A Bogey is a Good Thing

I’m not a dog person.

If you’re a pet lover and that first sentence didn’t turn you off right away, let me tell you the story of how a dog became my unexpected savior.

During the summer of 2009, I finally caved to my children’s incessant requests for a dog. One rainy day, we started perusing the Internet for the perfect furry friend who matched all of our keywords: Small but not yappy, hypoallergenic, companion, easy-going, family-loving, good with cats (a little mouse problem had made me give in on that one years earlier). The great Google engine kept throwing out a breed we had never heard of: Coton de Tulear.

Now, being a francophile of sorts, my little ears perked right up. The royal dog of Madagascar? Tell me more! Bred specifically to be a companion who does not require a dog run or constant exercise? Sign me and my couch up! Hair not fur, so it doesn’t shed? This couldn’t get any better! Ultra-popular in France but not so much in the U.S., this little white fluffy dog looks and feels like a cotton ball, thus its eloquent French moniker.

Amazingly, we found an experienced breeder in CT, my home state, and so the lengthy road to dog ownership began. The following winter, we were on line at a California amusement park when I received the email that our litter was born on February 22, 2010. All of us could barely contain our excitement as we monitored the breeder’s pictures and updates until the 6 week appointment when we could visit and choose our puppy.

The big visit was scheduled for Good Friday, so I took the kids out of school the Thursday before and we headed to Mystic to stay overnight. My daughter was 12 and my son 9 at the time, and sitting on that sunny deck in early Spring as adorable puppies jumped all over us warmed my heart and assured me I had made the right leap of faith. We left the breeder with a first choice and hoped he would be ours in three weeks.

Instead of driving all the way back home to NJ, we headed to my parent’s house in western CT to stay overnight, and that was when I learned my father was having health problems.

Shortness of breath and intestinal issues had sent him to his GP that day instead of work, and he had come home from the appointment with a referral to visit a cardiologist the following week. I was surprised to see him open the front door that Friday afternoon, but his smiling face and eagerness to hear all about the puppies belied any internal problems he was having. As he ventured down to the basement to find the old dog crate for me, though, I remember volunteering to help–something I had never had to offer to my father before.

One week later, he saw the cardiologist and called to tell me about the appointment. I happened to be in the car driving to Richmond, Virginia, and my 20th college reunion at the time, and was quite surprised to answer a call initiated by my father–if he was calling me and I wasn’t at work, I knew something was wrong. I could hear it in his voice, too, the utter disappointment and resignation. The doctor had told him he needed stents put into his heart and advised him to cancel an upcoming business trip to Chile. He also told him to get a colonoscopy to check the intestinal bleeding first, and that’s what ultimately put him in the hospital for emergency abdominal surgery 8 days later.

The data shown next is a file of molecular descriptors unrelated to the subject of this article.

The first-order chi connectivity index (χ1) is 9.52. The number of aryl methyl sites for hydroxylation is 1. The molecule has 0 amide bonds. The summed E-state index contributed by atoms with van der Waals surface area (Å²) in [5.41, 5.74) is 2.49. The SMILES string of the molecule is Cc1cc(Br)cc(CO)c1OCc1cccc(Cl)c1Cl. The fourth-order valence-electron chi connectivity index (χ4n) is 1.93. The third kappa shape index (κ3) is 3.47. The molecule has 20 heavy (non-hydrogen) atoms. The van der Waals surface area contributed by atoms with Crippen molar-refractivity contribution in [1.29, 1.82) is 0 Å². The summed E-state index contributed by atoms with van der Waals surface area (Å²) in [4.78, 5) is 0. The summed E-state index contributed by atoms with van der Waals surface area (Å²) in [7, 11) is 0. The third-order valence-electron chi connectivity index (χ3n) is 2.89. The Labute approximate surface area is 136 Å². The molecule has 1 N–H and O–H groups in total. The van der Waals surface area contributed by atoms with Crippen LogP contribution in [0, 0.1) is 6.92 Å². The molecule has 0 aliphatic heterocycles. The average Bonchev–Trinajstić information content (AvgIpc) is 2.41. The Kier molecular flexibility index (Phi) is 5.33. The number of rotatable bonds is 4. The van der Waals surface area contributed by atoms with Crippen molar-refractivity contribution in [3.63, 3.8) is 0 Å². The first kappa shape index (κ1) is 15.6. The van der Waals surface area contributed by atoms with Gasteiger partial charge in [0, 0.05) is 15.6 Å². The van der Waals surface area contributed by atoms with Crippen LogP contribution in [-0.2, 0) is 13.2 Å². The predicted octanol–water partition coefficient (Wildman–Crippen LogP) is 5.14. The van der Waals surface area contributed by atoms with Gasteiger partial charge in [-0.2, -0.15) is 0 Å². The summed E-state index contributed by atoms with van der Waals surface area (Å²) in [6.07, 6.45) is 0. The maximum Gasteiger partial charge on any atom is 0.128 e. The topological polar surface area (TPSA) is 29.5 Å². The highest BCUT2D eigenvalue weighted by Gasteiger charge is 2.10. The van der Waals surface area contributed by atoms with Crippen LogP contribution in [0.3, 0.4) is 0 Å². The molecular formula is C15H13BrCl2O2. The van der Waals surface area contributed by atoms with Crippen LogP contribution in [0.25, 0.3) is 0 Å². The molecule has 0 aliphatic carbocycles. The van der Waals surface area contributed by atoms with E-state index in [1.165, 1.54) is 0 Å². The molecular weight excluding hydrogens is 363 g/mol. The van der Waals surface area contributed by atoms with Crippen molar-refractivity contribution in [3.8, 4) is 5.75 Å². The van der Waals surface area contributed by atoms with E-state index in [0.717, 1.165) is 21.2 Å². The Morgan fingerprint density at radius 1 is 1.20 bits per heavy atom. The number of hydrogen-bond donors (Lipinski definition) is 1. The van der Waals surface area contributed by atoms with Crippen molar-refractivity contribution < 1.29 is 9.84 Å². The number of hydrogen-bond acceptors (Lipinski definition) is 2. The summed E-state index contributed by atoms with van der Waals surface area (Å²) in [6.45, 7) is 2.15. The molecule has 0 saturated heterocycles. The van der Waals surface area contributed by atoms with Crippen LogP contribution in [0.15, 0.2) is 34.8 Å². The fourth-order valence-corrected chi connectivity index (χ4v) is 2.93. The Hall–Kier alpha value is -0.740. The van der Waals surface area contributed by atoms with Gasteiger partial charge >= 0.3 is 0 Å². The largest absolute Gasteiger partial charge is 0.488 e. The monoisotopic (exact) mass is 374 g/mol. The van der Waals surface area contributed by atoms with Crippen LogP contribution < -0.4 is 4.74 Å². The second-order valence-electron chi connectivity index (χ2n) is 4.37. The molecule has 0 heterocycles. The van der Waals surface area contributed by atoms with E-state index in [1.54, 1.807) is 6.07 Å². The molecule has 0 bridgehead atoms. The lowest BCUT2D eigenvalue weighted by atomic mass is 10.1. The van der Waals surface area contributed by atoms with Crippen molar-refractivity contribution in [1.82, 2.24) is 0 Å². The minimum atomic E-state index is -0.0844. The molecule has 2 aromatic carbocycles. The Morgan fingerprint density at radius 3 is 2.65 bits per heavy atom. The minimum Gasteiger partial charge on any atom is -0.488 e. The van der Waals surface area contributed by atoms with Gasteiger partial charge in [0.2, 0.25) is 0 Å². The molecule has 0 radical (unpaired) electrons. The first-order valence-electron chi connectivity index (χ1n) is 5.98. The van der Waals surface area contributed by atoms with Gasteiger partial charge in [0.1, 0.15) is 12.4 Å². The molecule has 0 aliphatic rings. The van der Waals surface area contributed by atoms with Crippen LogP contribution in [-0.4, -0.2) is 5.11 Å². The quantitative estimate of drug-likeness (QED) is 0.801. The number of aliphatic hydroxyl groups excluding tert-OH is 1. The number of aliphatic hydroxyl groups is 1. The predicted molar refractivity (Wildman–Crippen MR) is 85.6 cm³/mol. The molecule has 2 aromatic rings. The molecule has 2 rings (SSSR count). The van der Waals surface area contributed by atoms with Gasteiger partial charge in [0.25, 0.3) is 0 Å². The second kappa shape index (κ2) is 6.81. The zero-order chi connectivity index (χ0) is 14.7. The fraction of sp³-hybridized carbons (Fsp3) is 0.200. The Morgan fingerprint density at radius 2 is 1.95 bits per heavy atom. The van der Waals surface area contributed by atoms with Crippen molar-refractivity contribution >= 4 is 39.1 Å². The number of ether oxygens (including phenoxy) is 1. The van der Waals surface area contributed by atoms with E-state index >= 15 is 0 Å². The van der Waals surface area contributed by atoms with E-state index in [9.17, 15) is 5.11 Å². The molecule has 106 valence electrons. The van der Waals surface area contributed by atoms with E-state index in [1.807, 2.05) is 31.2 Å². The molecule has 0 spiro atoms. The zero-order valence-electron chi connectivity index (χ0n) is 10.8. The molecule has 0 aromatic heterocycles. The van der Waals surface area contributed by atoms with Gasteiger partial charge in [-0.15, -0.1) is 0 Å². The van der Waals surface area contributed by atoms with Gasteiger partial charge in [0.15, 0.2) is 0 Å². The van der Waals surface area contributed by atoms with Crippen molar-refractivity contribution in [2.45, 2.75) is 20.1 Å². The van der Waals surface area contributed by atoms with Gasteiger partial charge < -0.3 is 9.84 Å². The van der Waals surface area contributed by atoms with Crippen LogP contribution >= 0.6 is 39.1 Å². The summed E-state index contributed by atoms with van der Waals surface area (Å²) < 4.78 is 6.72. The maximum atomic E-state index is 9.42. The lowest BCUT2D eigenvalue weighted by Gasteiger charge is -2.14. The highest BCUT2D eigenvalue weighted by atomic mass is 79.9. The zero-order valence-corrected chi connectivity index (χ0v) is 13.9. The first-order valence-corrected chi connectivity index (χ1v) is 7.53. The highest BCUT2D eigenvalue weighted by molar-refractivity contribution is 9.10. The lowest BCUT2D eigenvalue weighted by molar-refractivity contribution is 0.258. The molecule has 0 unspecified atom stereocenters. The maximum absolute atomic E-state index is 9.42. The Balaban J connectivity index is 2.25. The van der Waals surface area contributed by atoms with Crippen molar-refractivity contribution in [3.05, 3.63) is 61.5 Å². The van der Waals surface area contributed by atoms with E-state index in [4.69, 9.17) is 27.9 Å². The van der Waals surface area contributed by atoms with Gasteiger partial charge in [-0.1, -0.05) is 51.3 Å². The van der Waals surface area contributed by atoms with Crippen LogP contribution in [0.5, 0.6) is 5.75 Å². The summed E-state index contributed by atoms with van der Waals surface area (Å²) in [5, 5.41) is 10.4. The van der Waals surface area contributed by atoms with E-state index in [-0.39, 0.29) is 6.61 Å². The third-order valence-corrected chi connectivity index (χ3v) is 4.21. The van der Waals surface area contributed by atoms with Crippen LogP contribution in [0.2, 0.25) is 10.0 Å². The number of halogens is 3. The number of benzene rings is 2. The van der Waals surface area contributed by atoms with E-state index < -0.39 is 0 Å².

Amidst many, many hospital visits and miles logged between NJ and Norwalk, I tried to keep the puppy planning on schedule for the kids. I canceled the first pickup because Dad had unexpectedly gone back into ICU, but we managed to get out there about 10 days late after spending the night visiting with my father. He had been in the hospital three weeks at that point, and it was getting harder and harder to envision him coming home.

If things were normal, I would have taken the puppy right to my parent’s house so they and their dog could meet our new addition but instead, I used Norwalk Hospital as a pitstop and let the dog out on their front lawn while my mom came down from ICU to see him. Had I known I would never see my dad conscious again, I would have gone upstairs, but Mom said they were trying to find a room to move him out of ICU so I naively thought the worst had passed.

It hadn’t. The worst came six days later when he died, back in ICU, on the night of May 13. My family, including the puppy in his brand-new carrier, had rushed to the hospital to be with Dad during his final, unconscious hours. I marched right upstairs willing the puppy to remain silent in what I hoped looked like a black duffel bag on my shoulder. My children sat with the puppy, Bogey, in the waiting room while I went to be by my father’s side.

Bogey never left my side from that day on. Every sob I made, every tear that fell, he was right there to nuzzle and comfort me. Even now, when I’m upset with my computer or at some disturbing report on the news, he senses my dismay and rushes onto my lap, eager to put me at ease. When I sat devastated in front of the TV as I learned of the 26 killed at Sandy Hook that December day, he was with me, licking my tears away.

Bogey was named after a golf term… I used to joke he was “one over” my pet quota as I never thought I would own a cat AND a dog. I also never imagined a dog would help save me from drowning in grief and sorrow. That caring for and loving an animal would get me through my darkest days. This Bogey has won over my heart.

This Bogey won me over.
This Bogey won me over.

3 thoughts on “A Bogey is a Good Thing

  1. We always felt great about your family! It is just something that breeders learn from watching how the dogs react. They enjoy new people and if they don’t take to someone, our warning signals go off. Bogey was your match!

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